Back to homepage Arts | Entertainment Boston Globe Online BostonWorks Real Estate Sports digitalMass Travel The Boston Globe Spotlight Investigation Abuse in the Catholic Church
HomePredator priestsScandal and coverupThe victimsThe financial costOpinion
Cardinal Law and the laityThe church's responseThe clergyInvestigations and lawsuits
Interactive2002 scandal overviewParish mapExtrasArchivesDocumentsAbout this site
 Latest coverage

April 2
Springfield bishop apologizes

March 19
Priests named to guide church

March 10
New bishops for two dioceses

February 24
Sniezyk clarifies his remarks

February 23
Prelate: Harm unrecognized

January 15, 2004
O'Malley vows to help victims

January 11, 2004
Study faults Melkite church

January 7, 2004
Audit finds safeguards working
Boston's inquiry presses on
Agents faced reluctant aides

January 6, 2004
Church could defrock priests

November 30
Morrisey reflects on scandal

November 20
Policies on VOTF reconsidered

NOvember 13
Bishops affirm sex teachings

Earlier stories

Spotlight Report

Church clears Foster of abuse

Monsignor to regain job as canon lawyer

By Walter V. Robinson, Globe Staff, 9/12/2002

Accused of abuse and absolved, Msgr. Michael Smith Foster returned to parish work sobered by his experience.  
Coverage of the Foster case
The Archdiocese of Boston has formally exonerated Monsignor Michael Smith Foster of charges that he sexually molested a Newton teenager in the 1980s, according to people involved with the decision. The church's resolution came a week after Foster's accuser withdrew his lawsuit in the face of serious questions about the alleged victim's credibility.

Foster, who has been fighting the charges - as well as the archdiocesan bureaucracy - since the lawsuit by Paul R. Edwards became public on Aug. 16, was informed of the church's decision in a telephone call late Tuesday evening from Cardinal Bernard F. Law.

A public announcement is expected today, along with a statement that Foster has been reinstated as the archdiocese's judicial vicar - the chief canon lawyer.

The archdiocesan review is also expected to clear the Rev. William J. Cummings, who died in 1994. Cummings was accused in the lawsuit of raping Edwards during an overnight trip to New York City in 1982 by a youth group from Our Lady Help of Christians Church in Newton.

Foster's staff at the Metropolitan Tribunal, which he heads, burst into applause yesterday when they were informed of the decision by Bishop Walter J. Edyvean, the vicar general of the archdiocese, according to a person familiar with the decision who requested anonymity.

Through a spokeswoman, Foster declined to comment yesterday.

Foster, at 47 considered a rising star in the church, quickly denied the charges last month. But like 22 other priests this year, Foster had to step aside pending a church investigation. He was the highest ranking cleric in the archdiocese to face such allegations.

But a week after Edwards made his charges, the alleged victim's credibility crumbled when the Globe reported that Edwards, now 35, has a long history of inventing stories about himself and others. Moreover, parents and students who knew Edwards and the two priests offered evidence that raised serious doubts that the molestations could have occurred.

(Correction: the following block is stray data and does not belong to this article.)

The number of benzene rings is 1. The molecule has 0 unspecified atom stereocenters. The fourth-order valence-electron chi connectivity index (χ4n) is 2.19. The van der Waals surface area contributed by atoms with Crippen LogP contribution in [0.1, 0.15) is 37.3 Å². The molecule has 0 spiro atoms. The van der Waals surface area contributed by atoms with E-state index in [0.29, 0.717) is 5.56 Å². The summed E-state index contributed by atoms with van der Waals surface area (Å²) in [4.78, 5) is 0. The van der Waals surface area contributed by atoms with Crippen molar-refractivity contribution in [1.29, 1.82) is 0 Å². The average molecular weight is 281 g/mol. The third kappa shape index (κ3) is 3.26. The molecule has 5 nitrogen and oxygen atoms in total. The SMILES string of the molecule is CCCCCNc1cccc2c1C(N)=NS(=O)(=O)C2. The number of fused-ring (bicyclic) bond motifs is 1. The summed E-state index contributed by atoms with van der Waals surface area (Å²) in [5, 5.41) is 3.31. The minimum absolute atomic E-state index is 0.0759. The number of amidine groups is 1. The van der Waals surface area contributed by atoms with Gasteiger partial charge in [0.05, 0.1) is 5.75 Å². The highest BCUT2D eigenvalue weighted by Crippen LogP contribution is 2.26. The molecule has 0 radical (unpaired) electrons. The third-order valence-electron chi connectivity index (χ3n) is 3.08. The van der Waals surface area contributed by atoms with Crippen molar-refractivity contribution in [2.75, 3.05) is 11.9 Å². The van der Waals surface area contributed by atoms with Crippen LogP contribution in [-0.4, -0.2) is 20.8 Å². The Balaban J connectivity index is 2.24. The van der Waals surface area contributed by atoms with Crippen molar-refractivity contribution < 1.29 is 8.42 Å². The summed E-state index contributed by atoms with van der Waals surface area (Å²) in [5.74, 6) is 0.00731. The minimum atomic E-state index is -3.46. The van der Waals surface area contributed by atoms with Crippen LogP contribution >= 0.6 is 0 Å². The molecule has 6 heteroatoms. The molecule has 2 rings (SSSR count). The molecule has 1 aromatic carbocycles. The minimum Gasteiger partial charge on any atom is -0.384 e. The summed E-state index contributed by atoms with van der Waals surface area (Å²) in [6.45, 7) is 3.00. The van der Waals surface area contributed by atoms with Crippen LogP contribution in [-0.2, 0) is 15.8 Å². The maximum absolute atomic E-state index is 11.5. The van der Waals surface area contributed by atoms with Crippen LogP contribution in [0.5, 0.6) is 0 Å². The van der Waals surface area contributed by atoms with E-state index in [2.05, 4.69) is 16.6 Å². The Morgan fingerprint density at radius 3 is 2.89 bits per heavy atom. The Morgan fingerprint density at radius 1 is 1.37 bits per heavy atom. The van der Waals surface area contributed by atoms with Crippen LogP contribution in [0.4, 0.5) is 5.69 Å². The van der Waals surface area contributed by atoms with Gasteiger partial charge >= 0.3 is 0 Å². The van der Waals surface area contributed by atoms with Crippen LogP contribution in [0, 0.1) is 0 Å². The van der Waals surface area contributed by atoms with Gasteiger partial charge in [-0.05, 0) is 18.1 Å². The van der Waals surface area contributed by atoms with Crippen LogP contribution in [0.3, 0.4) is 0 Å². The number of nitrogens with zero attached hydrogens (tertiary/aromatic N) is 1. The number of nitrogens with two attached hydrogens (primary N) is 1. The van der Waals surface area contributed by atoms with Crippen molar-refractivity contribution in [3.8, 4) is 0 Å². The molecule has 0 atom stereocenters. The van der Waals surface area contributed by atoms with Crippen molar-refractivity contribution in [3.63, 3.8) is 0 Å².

For example, Edwards said Foster molested him numerous times in his rectory bedroom at Sacred Heart Church in Newton between 1980 and 1985. But the pastor, as well as teenage friends of the accuser who worked in the rectory then, said visitors were not permitted above the rectory's ground floor. And they said it would have been extraordinarily difficult for the abuse to have occurred in such a busy rectory without it being obvious.

Similarly, the accusation by Edwards that Cummings raped him in a hotel room during an overnight trip to New York was seriously undercut. Parents and other students who made the annual trip noted that it was a day trip, with the teens and lay chaperones leaving Our Lady's before dawn and returning late the same day.

After the Globe report, Edwards's attorney, Eric J. Parker, looked into his own client's allegations and then asked court permission to withdraw as Edwards's attorney, prompting the judge in the case to declare that she had ''significant concerns'' about the credibility of the accusations. On Sept. 3, Edwards withdrew his lawsuit ''with prejudice,'' meaning it cannot be refiled. That was a clear hint, according to legal specialists, that the charges were probably false.

Suffolk District Attorney Daniel F. Conley said his office has launched a criminal inquiry of Edwards.

The unraveling of the allegations against Foster helped fuel a backlash by archdiocesan priests, who have complained that priests accused of sexual misconduct this year have been publicly removed without consideration for their rights or an opportunity to formally challenge the charges before being banished from their rectories.

Advocates for victims of clergy sexual abuse said yesterday they were not surprised allegations against the priest had been determined to be groundless.

Barbara Blaine, the president of the Survivors Network of those Abused by Priests, said there are always people ''who will jump on the bandwagon.'' On the other hand, that shouldn't lead people to doubt the vast majority of the claims. ''There were people after 9/11 who made false claims. That didn't detract from any of the suffering of the real victims of 9/11,'' she said. ''The fact of the matter is that false accusations are the rare exception to the rule.''

Walter Robinson can be reached at

Matt Carroll of the Globe Staff contributed to this report.

This story ran on page B1 of the Boston Globe on 9/12/2002.
© Copyright 2002 Globe Newspaper Company.

© Copyright 2004 The New York Times Company
Advertise | Contact us | Privacy policy